Over the years, I have been alternately frustrated and impressed with Matthew Bourne's work. I love it when he cleverly combines dance and narrative as he does in his SWAN LAKE and PLAY WITHOUT WORDS (based loosely on the Pinter/Losey film, THE SERVANT). I am frustrated when it is basically a play without words -- pantomime with minimal dance -- as it is in EDWARD SCISSORHANDS. His NUTCRACKER is not an improvement upon the original, nor is it as clever or well choreographed as Mark Morris's THE HARD NUT. I did like much of his DORIAN GRAY. Bourne is very good at finding a contemporary twist on a nineteenth century work, as he did with SWAN LAKE and he does with much of SLEEPING BEAUTY. He is also good at bring out the eroticism in the stories he chooses to tell and adding a good bit of homoeroticism.
     I love a lot of the Petipa/Tchaikovsky ballet, SLEEPING BEAUTY but, like all of the great Russian story ballets, it actually doesn't tell its story very well. The original SLEEPING BEAUTY is filled with dances that have nothing to do with the narrative, which is basically told in pantomime in the last few minutes of the key scenes. What Bourne has been able to do, as he has with SWAN LAKE, is find a way to use Tchaikovsky's music to tell a coherent, interesting story. He also does some of his usual gender switches. Even the Lilac Fairy becomes male (and a vampire to boot!). All Bourne's changes to the narrative make THE SLEEPING BEAUTY into an absorbing, sexy two hour dance drama. And it really dances. Bourne's choreography isn't endlessly inventive. The same steps and turns are repeated and he seems to dislike leaps, thus robbing dance of some of its excitement. Except for some of the dances in the first scene, all the dance is there to propel the narrative. As usual, the action gets updates so that the final scenes are contemporary. Bourne cuts and pastes Tchaikovsky's numbers to tell his story. I am happy to lose all those unnecessary (to the narrative) specialty dances that comprise at least half of the Petipa ballet. What Bourne does with some of the music, such as the music for the "Puss and Boots" duet (which I always hated) is very clever.
     Bourne's Aurora (the sleeping beauty) is a feisty creature. She begins as a very energetic baby (a delightful puppet) and grows into a hyperactive, rebellious princess in love with the gardener and pursued by the villain Caradoc, the son of the evil fairy Carabosse. Count Lilac, King of the Fairies, keeps Leo alive (sort of) so he can be reunited with his sweetheart one-hundred years later. The narrative is surprising in places and absorbing giving us both good storytelling and good dance.
       As usual with Bourne's work, there are lots of semi-clad male dancers to please the women and gay men in the audience.
        Bourne's virtuosic, hard-working company of twenty-four dancers are splendid. I'm not sure who I saw last night. I did notice that Liam Mower, who was the first Billy Elliott in the London production of the Elton John-Lee Hall musical was Count Lilac. I'm not surprised that he has grown into such a good dancer.  The Aurora (Ashley Shaw or Hannah Vassalo) was a convincing teenager discovering her sexuality, a charming stage presence and an excellent dancer). Instead of a live orchestra, we got a recording of the score played at a very loud volume.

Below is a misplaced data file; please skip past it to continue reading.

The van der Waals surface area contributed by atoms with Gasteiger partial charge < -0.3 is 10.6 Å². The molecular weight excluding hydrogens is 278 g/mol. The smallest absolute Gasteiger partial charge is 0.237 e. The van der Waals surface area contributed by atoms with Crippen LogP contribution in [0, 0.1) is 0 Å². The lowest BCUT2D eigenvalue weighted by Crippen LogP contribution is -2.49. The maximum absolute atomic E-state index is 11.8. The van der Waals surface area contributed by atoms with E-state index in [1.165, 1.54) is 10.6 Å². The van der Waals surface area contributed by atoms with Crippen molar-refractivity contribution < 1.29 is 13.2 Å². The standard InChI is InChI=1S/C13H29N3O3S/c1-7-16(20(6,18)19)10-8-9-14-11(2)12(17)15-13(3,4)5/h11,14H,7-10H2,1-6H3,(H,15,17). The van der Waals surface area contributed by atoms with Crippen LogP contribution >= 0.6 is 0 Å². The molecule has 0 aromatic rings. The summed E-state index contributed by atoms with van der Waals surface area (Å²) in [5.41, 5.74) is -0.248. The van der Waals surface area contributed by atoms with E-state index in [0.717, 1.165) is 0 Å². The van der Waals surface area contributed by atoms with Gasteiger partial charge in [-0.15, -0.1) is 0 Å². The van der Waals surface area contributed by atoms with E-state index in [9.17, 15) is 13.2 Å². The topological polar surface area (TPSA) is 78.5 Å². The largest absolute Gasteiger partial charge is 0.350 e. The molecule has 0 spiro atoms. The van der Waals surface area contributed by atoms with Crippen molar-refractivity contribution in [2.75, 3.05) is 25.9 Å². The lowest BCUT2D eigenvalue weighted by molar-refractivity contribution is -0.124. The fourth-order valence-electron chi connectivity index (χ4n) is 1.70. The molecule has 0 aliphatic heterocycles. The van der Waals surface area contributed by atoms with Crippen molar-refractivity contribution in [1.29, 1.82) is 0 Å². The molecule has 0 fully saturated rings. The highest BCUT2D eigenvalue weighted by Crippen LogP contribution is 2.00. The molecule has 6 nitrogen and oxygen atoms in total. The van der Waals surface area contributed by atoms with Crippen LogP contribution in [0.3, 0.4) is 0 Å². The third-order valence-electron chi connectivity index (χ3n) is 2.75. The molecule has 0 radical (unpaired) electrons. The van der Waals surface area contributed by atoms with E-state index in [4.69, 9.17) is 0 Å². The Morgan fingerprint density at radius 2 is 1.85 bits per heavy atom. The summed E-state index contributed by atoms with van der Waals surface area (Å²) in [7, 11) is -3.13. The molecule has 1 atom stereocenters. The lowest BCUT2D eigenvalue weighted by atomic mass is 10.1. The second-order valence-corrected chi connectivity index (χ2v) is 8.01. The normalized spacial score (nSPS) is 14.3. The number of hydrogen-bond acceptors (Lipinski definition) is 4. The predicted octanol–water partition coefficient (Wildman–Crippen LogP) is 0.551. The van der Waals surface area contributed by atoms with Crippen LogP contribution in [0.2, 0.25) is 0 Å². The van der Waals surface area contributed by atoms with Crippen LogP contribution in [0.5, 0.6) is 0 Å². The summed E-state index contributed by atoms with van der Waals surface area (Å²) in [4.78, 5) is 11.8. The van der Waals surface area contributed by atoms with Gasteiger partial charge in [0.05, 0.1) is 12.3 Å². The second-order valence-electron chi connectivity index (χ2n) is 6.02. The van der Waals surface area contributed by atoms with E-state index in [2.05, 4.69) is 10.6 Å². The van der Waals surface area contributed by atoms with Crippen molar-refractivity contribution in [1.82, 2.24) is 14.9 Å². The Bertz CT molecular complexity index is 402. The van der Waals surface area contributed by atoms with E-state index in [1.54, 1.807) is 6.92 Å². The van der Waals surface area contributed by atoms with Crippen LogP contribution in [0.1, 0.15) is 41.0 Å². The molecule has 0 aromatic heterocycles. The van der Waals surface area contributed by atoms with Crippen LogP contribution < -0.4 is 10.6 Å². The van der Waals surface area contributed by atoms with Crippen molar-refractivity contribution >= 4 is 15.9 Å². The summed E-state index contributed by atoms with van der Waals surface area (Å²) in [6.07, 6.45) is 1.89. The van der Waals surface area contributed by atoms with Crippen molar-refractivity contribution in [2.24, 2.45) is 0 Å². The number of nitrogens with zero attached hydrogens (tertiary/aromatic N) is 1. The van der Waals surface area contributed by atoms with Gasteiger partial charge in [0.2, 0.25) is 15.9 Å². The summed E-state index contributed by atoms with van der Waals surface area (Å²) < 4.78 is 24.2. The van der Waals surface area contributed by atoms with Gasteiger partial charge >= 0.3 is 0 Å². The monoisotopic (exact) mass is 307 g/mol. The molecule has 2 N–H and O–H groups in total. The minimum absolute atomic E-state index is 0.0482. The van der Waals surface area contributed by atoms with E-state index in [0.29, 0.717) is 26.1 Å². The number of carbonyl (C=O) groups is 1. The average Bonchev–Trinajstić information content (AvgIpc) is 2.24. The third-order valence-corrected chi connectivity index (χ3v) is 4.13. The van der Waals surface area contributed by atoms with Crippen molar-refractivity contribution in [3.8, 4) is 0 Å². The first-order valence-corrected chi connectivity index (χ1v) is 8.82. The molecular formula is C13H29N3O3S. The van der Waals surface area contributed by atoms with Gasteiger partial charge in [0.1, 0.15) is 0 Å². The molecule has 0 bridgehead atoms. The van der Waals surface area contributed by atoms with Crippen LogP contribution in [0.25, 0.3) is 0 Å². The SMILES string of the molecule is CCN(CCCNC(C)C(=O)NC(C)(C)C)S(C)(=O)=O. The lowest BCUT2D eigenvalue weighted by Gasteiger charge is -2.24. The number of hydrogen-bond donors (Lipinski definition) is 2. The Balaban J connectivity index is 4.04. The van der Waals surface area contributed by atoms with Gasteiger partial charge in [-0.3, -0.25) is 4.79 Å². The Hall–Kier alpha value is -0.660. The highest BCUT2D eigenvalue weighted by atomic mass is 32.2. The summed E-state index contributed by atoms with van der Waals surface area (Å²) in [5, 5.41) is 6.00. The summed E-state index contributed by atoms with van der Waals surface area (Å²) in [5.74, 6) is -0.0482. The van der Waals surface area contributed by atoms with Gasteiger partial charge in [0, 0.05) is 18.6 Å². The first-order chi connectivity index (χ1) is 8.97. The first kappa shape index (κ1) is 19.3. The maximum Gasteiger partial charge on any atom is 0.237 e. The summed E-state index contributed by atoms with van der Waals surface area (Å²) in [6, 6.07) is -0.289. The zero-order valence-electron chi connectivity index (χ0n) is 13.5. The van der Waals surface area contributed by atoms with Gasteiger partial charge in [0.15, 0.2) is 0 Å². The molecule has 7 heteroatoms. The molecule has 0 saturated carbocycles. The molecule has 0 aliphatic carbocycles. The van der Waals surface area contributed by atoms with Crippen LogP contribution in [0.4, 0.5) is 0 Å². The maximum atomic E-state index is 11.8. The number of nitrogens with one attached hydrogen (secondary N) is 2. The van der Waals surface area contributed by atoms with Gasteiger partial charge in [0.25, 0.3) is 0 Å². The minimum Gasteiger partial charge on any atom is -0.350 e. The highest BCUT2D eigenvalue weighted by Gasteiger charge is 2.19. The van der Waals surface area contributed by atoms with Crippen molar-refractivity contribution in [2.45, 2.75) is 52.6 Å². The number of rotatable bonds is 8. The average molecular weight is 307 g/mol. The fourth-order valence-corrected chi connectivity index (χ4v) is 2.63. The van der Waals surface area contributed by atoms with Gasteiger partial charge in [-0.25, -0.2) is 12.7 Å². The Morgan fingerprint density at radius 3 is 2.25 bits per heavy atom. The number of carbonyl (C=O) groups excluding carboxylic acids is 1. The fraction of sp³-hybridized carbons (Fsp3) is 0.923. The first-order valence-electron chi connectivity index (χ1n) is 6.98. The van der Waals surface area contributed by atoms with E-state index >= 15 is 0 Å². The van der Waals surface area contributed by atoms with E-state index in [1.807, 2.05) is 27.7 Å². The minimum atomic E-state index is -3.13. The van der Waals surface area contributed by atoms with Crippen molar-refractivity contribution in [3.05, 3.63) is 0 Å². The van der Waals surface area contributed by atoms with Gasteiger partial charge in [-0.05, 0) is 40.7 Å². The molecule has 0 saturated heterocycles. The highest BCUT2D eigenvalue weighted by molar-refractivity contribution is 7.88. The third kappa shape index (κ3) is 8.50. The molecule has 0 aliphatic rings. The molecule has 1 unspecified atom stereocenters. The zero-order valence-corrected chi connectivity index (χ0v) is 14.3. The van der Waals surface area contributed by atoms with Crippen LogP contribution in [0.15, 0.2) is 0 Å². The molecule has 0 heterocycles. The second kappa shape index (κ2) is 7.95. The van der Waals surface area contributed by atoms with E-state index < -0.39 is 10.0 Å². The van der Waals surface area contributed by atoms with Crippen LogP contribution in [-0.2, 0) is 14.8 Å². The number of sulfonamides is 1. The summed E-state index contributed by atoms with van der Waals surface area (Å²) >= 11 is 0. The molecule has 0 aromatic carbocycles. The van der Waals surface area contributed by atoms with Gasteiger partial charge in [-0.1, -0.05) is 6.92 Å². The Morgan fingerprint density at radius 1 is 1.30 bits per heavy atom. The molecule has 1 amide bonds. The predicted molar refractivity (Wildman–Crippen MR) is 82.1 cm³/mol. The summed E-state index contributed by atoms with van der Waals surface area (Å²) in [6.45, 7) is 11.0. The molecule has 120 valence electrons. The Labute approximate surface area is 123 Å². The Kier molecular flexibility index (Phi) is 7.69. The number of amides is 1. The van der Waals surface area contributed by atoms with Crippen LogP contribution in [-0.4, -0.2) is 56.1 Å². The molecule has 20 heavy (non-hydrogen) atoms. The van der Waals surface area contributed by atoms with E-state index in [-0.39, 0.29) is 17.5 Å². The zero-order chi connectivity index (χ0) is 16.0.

This is a delightful work, one of Bourne's best.
Matthew Bourne's SLEEPING BEAUTY: A GOTHIC ROMANCE. New York City Center. November 2, 2013.          

William Finn and James Lapine's LITTLE MISS SUNSHINE at Second Stage

     Why turn a movie (or a book or a play) into a musical? The only good reason is that you find possibilities for musical numbers in the characters and narrative. You can imagine the characters singing. Now someone may have found the music in the film LITTLE MISS SUNSHINE, but William Finn didn't. This is one of the least musical musicals I have seen. It's basically a dramatization of the film with a few songs and snippets of songs. There's an opening "We're all neurotic losers" number that's typical William Finn. It reminds me of "Four Jews In a Room Bitching," the song that opens his FALSETTOS. There's one nice ballad. The only fully developed musical scene is set in a gas station men's room where Frank, the suicidal Proust scholar, runs into his ex-boyfriend and the boyfriend's overbearing new partner. That was the only five minutes I felt I was watching a musical, that Finn was really engaging with his material. Of course, he's been there before -- again FALSETTOS. Rory O'Malley, Wesley Taylor and Josh Lamon make the most of the moment. In general, Finn is a better lyricist than he is a composer. There's barely a recognizable tune in LITTLE MISS SUNSHINE, just words set to notes. The big laughs, and there are some, come during the dialogue scenes.
      If you haven't seen the delightful low budget movie, LITTLE MISS SUNSHINE is the story of a dysfunctional family from Albuquerque traveling in a broken down VW van to Redondo Beach so their daughter can participate in one of those creepy little girl beauty contests. Husband and wife aren't getting along, their Nietzsche-reading teenage son refuses to speak, grandfather is a coke-snorting sex addict and Uncle Frank has recently tried to slit his wrists. Of course, in its feelgood Hollywood way, everyone -- well, almost everyone -- is healed by the trip and the family becomes united at the final curtain. William Finn is much better at dysfunction than positive emotions, so the resolution, which seems to come out of nowhere, is totally unconvincing.
     James Lapine has staged the show very cleverly with six kitchen chairs on wheels. There's only one elaborate setting -- that men's room, as if Lapine too saw that scene as the meatiest in the score. The cast is comprised of some of the most talented folks in musical theatre: Stephanie J. Block and Will Swenson are their usual gifted selves, but they need more songs. David Rasche is charming as the cocaine and porn-loving grandfather, though no match for Alan Arkin's memorable performance in the film. Rasche can't really sing, but maybe that's OK for his character. Rory O'Malley shines as the depressive gay uncle. He comes close to stealing the show, but then again he gets one of the only fully realized numbers. Logan Rowland is winning as the miserable, mostly silent teenage son and Hannah Nordberg is delightful as the would-be Miss Sunshine. The talented Wesley Taylor is pretty much wasted except for that men's room scene.
     All this talent work very hard to make something out of a musical that really isn't a musical. See the movie instead.
LITTLE MISS SUNSHINE. Book and Direction by James Lapine. Music by William Finn. Second Stage Theatre November 2, 2013.